By Peter Shannon, M.A. Economics, Queen’s University
Ontario’s 2018 budget was released March 28, projecting an unanticipated deficit of $6.7 billion for the 2018-19 fiscal year. The 2017 budget projected that Ontario was on track for consecutive balanced budgets and indeed, Ontario ended a 10 year string of deficits with a $642 million surplus in 2016-17.  Given the province’s rapid growth and low unemployment in recent years, tighter fiscal policy seemed imminent. However, pre-election promises of free childcare, expanded prescription drug coverage and increased health care spending will push Ontario back into red ink this year.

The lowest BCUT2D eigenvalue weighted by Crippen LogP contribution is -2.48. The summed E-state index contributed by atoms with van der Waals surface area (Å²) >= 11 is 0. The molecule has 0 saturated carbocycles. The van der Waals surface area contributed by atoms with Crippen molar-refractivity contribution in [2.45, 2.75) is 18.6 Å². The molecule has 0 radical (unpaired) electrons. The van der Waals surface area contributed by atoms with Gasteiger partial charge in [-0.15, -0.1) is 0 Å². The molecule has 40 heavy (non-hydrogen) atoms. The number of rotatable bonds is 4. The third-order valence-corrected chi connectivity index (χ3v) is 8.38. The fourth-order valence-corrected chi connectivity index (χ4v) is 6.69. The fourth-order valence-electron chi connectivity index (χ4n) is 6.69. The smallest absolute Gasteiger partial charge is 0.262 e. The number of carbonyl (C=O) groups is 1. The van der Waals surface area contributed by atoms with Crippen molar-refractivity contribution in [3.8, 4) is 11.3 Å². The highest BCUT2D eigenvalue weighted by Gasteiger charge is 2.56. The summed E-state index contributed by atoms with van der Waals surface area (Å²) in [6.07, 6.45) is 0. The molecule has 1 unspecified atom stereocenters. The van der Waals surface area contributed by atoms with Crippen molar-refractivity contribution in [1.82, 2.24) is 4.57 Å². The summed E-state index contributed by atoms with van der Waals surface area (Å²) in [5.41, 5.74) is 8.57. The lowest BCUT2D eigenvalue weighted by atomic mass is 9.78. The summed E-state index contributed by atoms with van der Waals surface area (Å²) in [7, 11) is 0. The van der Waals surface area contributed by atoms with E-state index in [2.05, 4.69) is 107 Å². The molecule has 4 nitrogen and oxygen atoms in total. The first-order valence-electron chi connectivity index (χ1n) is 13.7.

The political motivations of Ontario’s 2018 budget are clear: with the June 7 election looming, Premier Wynne’s Liberals are attempting to replicate the success of their federal counterparts. Like Justin Trudeau in 2015, the Ontario Liberals are promising to run a series of deficits to expand social programs, with an emphasis on families with young children, seniors, and mental health.  Both governments display a shift in focus from net debt levels to debt-to-GDP ratios as a measure of sustainability.